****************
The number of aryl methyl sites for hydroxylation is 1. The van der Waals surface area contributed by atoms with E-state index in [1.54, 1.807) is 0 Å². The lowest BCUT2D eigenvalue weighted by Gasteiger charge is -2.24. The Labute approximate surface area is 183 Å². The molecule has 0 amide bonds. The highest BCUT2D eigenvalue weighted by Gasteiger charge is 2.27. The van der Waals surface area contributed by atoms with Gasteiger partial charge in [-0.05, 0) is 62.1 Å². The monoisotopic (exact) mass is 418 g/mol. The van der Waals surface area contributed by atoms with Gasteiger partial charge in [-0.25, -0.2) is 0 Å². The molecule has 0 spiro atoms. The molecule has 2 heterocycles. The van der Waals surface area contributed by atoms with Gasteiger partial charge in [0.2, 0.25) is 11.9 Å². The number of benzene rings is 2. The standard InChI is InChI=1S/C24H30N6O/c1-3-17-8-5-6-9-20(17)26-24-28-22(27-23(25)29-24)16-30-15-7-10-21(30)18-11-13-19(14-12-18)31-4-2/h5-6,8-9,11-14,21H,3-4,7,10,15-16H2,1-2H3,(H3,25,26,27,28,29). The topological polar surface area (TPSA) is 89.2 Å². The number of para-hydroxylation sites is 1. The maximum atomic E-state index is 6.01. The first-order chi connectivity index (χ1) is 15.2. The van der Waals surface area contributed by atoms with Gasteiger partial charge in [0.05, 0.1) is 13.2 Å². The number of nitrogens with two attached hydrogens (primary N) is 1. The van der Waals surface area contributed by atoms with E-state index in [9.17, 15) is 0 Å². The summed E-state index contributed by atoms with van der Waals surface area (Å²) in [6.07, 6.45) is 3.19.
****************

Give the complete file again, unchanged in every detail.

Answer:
The number of aryl methyl sites for hydroxylation is 1. The van der Waals surface area contributed by atoms with E-state index in [1.54, 1.807) is 0 Å². The lowest BCUT2D eigenvalue weighted by Gasteiger charge is -2.24. The Labute approximate surface area is 183 Å². The molecule has 0 amide bonds. The highest BCUT2D eigenvalue weighted by Gasteiger charge is 2.27. The van der Waals surface area contributed by atoms with Gasteiger partial charge in [-0.05, 0) is 62.1 Å². The monoisotopic (exact) mass is 418 g/mol. The van der Waals surface area contributed by atoms with Gasteiger partial charge in [-0.25, -0.2) is 0 Å². The molecule has 0 spiro atoms. The molecule has 2 heterocycles. The van der Waals surface area contributed by atoms with Gasteiger partial charge in [0.2, 0.25) is 11.9 Å². The number of benzene rings is 2. The standard InChI is InChI=1S/C24H30N6O/c1-3-17-8-5-6-9-20(17)26-24-28-22(27-23(25)29-24)16-30-15-7-10-21(30)18-11-13-19(14-12-18)31-4-2/h5-6,8-9,11-14,21H,3-4,7,10,15-16H2,1-2H3,(H3,25,26,27,28,29). The topological polar surface area (TPSA) is 89.2 Å². The number of para-hydroxylation sites is 1. The maximum atomic E-state index is 6.01. The first-order chi connectivity index (χ1) is 15.2. The van der Waals surface area contributed by atoms with Gasteiger partial charge in [0.05, 0.1) is 13.2 Å². The number of nitrogens with two attached hydrogens (primary N) is 1. The van der Waals surface area contributed by atoms with E-state index in [9.17, 15) is 0 Å². The summed E-state index contributed by atoms with van der Waals surface area (Å²) in [6.07, 6.45) is 3.19.